19 April 2019 / 13 Sha’ban 1440

Crawford-Browne from Palestine

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Posted below is Terry Crawford-Browne’s response to Friday’s interview on Palestine, he will be based there for three months as a World Council of Church’s observer
Dear Shafiq
Thank you for the interview yesterday. I hope you were pleased with it. We covered a lot of ground, but at least two of my answers probably were not satisfactory.
1. The Wall. It is appalling — part wall 9 metres high, part a series of fences, and about 60 percent complete. It is presently estimated by the UN at 709 kilometres long, 85 percent within the West Bank, which is almost the distance from Cape Town to Port Elizabeth. There are 614 closures of various kinds within the West Bank — trenches, gates, earth mounds to stop vehicles, and 68 checkpoints staffed by the Israeli Defence Force or private security or police.
It has hugely devastating impact upon the Palestinian people. I met one man, an articulate computer technician, who has a green ID card so he cannot get into Jerusalem. His wife has a blue ID card, so she lives with her parents in Jerusalem to preserve her Jerusalem status. The husband and their three children live with his father in El Lazariya (Bethany) on the outer slopes of the Mount of Olives. Every school day he drives the children aged 8 to 5 to Zaytoun checkpoint, watches them through the turnstiles and then watches to see that they get onto a bus for school. His wife collects them from school and takes them home in El Lazariya, and stays there until she must get back into Jerusalem by 7 pm. The man’s father suffered a burst appendix about a year ago. It took 14 hours for the ambulance to get through by which time the poison had spread throughout his system. Consequently he has had to have two additional operations, but has had to go to Ramallah for these. Ramallah is considerably further and more difficult to get to in such circumstances.
Another man, a teacher in El Lazariya, lives on the Mount of Olives within the checkpoint. Logically he should have a blue ID, but he and his neighbours have green IDs which make them subject to arrest. He daily travels the other way through the Zaytoun checkpoint. The Israeli viewpoint is that he is free to move his place of residence to El Lazariya where he works, and therefore he is “surplus” in Jerusalem.
We monitor Qalandiya checkpoint three times a week from 5 am until 8 am, when about 2 300 people pass through. Between 5 and 7, they are mainly building and other labourers working in Jerusalem on a permit system akin to the pass laws. There is a black market in permits to get a job, and the employers are hugely exploitative. If a man is late for work because of delays at the checkpoint, he may arbitrarily be dismissed so tensions can get high. Our role is to calm the situation where possible and, if necessary, phone through on hotlines to higher authorities for interventions. From 7 to 8, the people passing through Qalandiya are mainly school children, women, elderly or people who have permits for medical attention etc. We send our log reports to the UN for their reports and statistics.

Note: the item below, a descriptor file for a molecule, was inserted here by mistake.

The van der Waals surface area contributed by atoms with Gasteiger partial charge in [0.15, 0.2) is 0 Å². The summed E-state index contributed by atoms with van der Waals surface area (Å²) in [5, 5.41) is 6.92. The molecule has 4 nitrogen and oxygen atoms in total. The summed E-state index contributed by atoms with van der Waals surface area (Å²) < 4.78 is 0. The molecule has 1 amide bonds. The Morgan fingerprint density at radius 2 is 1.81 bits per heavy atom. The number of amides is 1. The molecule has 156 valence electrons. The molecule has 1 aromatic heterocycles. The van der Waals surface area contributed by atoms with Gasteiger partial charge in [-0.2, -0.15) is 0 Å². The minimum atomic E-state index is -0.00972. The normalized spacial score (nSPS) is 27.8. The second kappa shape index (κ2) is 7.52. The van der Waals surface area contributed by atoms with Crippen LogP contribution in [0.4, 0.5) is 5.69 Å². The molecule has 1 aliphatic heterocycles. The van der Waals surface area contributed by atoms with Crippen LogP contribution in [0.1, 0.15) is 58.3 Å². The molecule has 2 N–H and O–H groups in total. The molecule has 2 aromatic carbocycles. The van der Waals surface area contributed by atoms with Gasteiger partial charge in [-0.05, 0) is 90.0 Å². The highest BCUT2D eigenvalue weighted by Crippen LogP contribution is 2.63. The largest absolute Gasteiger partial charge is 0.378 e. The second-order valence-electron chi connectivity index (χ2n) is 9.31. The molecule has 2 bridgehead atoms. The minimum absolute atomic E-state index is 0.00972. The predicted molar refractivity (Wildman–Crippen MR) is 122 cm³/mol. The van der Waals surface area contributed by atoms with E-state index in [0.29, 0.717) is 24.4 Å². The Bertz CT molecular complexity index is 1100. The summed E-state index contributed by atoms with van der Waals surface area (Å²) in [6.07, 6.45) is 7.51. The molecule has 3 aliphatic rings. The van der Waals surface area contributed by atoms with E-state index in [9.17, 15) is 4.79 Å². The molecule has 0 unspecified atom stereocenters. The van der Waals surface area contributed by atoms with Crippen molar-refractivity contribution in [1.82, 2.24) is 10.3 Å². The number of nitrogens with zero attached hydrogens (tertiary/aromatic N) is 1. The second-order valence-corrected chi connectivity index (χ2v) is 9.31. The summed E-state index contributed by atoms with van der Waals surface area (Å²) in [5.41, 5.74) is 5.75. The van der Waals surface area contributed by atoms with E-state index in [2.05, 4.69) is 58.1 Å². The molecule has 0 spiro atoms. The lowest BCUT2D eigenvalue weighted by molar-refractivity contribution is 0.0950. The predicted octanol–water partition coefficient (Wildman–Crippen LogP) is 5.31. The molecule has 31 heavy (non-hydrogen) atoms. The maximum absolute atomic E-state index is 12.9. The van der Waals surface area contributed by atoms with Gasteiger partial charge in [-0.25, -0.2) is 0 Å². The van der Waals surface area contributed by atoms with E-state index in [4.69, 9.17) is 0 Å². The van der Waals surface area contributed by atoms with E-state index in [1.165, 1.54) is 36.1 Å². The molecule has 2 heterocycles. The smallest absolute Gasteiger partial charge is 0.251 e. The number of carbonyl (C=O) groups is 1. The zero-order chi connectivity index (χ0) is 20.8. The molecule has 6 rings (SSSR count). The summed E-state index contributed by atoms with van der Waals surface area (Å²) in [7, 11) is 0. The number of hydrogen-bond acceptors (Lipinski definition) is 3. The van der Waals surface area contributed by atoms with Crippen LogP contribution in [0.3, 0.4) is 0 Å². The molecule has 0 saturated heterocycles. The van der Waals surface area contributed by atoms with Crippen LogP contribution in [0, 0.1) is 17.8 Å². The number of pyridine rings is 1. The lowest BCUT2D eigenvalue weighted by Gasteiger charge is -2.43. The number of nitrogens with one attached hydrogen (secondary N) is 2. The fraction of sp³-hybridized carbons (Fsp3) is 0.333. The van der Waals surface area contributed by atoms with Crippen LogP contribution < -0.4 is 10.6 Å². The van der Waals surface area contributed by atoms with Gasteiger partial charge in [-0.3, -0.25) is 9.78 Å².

We have a third checkpoint to monitor, but I haven’t yet been there and we’re awaiting new instructions for that one.
Essentially the EAPPI programme is an attempt by the WCC to serve as peacekeepers instead of the United Nations who are prevented by the Israeli government from such a role. Obviously the Israelis don’t like our presence, so we have to tread carefully: we are on 90 day tourist visas. We wear identifying jackets everywhere, and so are known as “the vests.” But as with the apartheid situation, the intention is that an international presence has a calming influence on both sides.
2. As with white opponents to apartheid such as the Black Sash and End Conscription Campaign, there is a very small Israeli peace movement who oppose the Occupation. We try to give them encouragement and support, so between 1 and 2 pm (today being Friday) we stand for an hour with the Women in Black in West Jerusalem. I shall be spending the weekend in Jaffa/Tel Aviv and on Sunday have an appointment with Who Profits?, an organisation of women who track which international and Israeli corporations are profiteering from the Occupation. Lev Leviev, until recently said to be the richest Jew in the world, has made his money on Angolan blood diamonds and property development in the settlements. His Africa-Israel Corporation almost crashed last month, but seems to have been saved because its bankruptcy would have such impact on Israeli pension funds. He has recently left Israel for London. Arcadi Gaydamak was two weeks ago sentenced in absentia by a French court to eight years imprisonment for his role in the Angolagate arms deal scandal. He had ambitions only a year ago to become mayor of Jerusalem, and even prime minister of Israel. He too has skipped the counntry, and gone back to Russia. What is increasingly evident is that Israelis have been mesmerised by money and power — eg Leviev and Gaydamak, and that Israel has become a criminalised economy.
What is your postal address so that I can send you EAPPI’s Arabic language magazine that we distribute bi-monthly?
If you are interested, I would be most grateful for further slots on your programme both whilst I am still here, and after I return to Cape Town in mid January.
Regards Terry
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